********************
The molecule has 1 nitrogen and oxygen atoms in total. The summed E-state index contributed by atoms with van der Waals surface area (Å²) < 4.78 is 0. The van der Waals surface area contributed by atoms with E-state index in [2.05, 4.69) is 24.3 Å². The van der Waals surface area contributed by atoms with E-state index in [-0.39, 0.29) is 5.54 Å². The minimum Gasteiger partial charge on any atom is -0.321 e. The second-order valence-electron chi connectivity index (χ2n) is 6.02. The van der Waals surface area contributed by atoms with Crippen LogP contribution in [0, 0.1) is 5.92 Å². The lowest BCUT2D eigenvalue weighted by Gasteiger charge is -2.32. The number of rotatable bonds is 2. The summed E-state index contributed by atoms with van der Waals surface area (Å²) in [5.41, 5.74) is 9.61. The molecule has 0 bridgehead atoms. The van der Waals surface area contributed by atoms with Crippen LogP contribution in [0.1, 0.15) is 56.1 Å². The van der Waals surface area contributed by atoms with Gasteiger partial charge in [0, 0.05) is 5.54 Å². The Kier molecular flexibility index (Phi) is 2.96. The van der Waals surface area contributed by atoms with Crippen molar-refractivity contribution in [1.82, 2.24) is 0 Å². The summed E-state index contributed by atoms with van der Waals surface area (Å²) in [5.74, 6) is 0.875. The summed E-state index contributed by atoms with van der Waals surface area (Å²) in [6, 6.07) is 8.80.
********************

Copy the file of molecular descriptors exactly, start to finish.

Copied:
The molecule has 1 nitrogen and oxygen atoms in total. The summed E-state index contributed by atoms with van der Waals surface area (Å²) < 4.78 is 0. The van der Waals surface area contributed by atoms with E-state index in [2.05, 4.69) is 24.3 Å². The van der Waals surface area contributed by atoms with E-state index in [-0.39, 0.29) is 5.54 Å². The minimum Gasteiger partial charge on any atom is -0.321 e. The second-order valence-electron chi connectivity index (χ2n) is 6.02. The van der Waals surface area contributed by atoms with Crippen LogP contribution in [0, 0.1) is 5.92 Å². The lowest BCUT2D eigenvalue weighted by Gasteiger charge is -2.32. The number of rotatable bonds is 2. The summed E-state index contributed by atoms with van der Waals surface area (Å²) in [5.41, 5.74) is 9.61. The molecule has 0 bridgehead atoms. The van der Waals surface area contributed by atoms with Crippen LogP contribution in [0.1, 0.15) is 56.1 Å². The van der Waals surface area contributed by atoms with Gasteiger partial charge in [0, 0.05) is 5.54 Å². The Kier molecular flexibility index (Phi) is 2.96. The van der Waals surface area contributed by atoms with Crippen molar-refractivity contribution in [1.82, 2.24) is 0 Å². The summed E-state index contributed by atoms with van der Waals surface area (Å²) in [5.74, 6) is 0.875. The summed E-state index contributed by atoms with van der Waals surface area (Å²) in [6, 6.07) is 8.80.